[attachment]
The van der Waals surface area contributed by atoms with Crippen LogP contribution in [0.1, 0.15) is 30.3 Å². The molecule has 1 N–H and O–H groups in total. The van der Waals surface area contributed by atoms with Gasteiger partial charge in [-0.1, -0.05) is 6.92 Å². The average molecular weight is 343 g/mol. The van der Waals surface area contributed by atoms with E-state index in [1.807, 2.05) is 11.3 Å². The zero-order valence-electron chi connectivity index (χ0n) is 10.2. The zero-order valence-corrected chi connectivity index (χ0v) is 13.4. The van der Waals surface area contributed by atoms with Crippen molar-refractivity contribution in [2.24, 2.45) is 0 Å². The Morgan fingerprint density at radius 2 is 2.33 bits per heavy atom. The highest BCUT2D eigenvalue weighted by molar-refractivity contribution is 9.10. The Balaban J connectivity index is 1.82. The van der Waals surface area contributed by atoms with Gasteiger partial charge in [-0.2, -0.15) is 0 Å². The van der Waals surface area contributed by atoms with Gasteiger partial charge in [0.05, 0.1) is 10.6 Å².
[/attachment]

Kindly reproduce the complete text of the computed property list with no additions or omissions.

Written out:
The van der Waals surface area contributed by atoms with Crippen LogP contribution in [0.1, 0.15) is 30.3 Å². The molecule has 1 N–H and O–H groups in total. The van der Waals surface area contributed by atoms with Gasteiger partial charge in [-0.1, -0.05) is 6.92 Å². The average molecular weight is 343 g/mol. The van der Waals surface area contributed by atoms with E-state index in [1.807, 2.05) is 11.3 Å². The zero-order valence-electron chi connectivity index (χ0n) is 10.2. The zero-order valence-corrected chi connectivity index (χ0v) is 13.4. The van der Waals surface area contributed by atoms with Crippen molar-refractivity contribution in [2.24, 2.45) is 0 Å². The Morgan fingerprint density at radius 2 is 2.33 bits per heavy atom. The highest BCUT2D eigenvalue weighted by molar-refractivity contribution is 9.10. The Balaban J connectivity index is 1.82. The van der Waals surface area contributed by atoms with Gasteiger partial charge in [-0.2, -0.15) is 0 Å². The van der Waals surface area contributed by atoms with Gasteiger partial charge in [0.05, 0.1) is 10.6 Å².